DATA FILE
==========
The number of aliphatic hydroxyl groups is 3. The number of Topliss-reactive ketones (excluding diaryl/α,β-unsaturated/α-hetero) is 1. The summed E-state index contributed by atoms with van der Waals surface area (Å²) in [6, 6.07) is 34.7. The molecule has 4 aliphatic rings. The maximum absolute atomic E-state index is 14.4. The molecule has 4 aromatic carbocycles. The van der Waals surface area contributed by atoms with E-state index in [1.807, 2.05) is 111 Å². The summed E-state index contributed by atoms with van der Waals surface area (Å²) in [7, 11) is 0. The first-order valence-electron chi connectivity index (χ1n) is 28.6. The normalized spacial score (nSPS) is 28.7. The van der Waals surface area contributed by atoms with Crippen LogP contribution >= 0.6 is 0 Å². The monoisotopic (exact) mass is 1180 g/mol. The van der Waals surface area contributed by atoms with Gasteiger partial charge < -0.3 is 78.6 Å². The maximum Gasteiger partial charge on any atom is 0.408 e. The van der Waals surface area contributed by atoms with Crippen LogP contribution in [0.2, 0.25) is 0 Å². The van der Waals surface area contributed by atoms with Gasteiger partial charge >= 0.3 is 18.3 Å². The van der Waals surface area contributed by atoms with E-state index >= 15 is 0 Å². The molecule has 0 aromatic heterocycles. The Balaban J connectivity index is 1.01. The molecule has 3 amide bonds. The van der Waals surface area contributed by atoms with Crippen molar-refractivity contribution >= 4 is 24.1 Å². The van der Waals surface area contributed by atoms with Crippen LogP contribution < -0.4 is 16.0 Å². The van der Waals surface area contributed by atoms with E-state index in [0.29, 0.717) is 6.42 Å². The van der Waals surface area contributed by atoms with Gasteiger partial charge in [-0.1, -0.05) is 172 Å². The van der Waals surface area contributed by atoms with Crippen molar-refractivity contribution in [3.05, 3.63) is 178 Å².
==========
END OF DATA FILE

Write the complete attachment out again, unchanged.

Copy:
The number of aliphatic hydroxyl groups is 3. The number of Topliss-reactive ketones (excluding diaryl/α,β-unsaturated/α-hetero) is 1. The summed E-state index contributed by atoms with van der Waals surface area (Å²) in [6, 6.07) is 34.7. The molecule has 4 aliphatic rings. The maximum absolute atomic E-state index is 14.4. The molecule has 4 aromatic carbocycles. The van der Waals surface area contributed by atoms with E-state index in [1.807, 2.05) is 111 Å². The summed E-state index contributed by atoms with van der Waals surface area (Å²) in [7, 11) is 0. The first-order valence-electron chi connectivity index (χ1n) is 28.6. The normalized spacial score (nSPS) is 28.7. The van der Waals surface area contributed by atoms with Crippen LogP contribution >= 0.6 is 0 Å². The monoisotopic (exact) mass is 1180 g/mol. The van der Waals surface area contributed by atoms with Gasteiger partial charge < -0.3 is 78.6 Å². The maximum Gasteiger partial charge on any atom is 0.408 e. The van der Waals surface area contributed by atoms with Crippen LogP contribution in [0.2, 0.25) is 0 Å². The van der Waals surface area contributed by atoms with Gasteiger partial charge >= 0.3 is 18.3 Å². The van der Waals surface area contributed by atoms with E-state index >= 15 is 0 Å². The molecule has 0 aromatic heterocycles. The Balaban J connectivity index is 1.01. The molecule has 3 amide bonds. The van der Waals surface area contributed by atoms with Crippen molar-refractivity contribution >= 4 is 24.1 Å². The van der Waals surface area contributed by atoms with Crippen LogP contribution < -0.4 is 16.0 Å². The van der Waals surface area contributed by atoms with E-state index in [0.29, 0.717) is 6.42 Å². The van der Waals surface area contributed by atoms with Gasteiger partial charge in [-0.1, -0.05) is 172 Å². The van der Waals surface area contributed by atoms with Crippen molar-refractivity contribution in [3.05, 3.63) is 178 Å².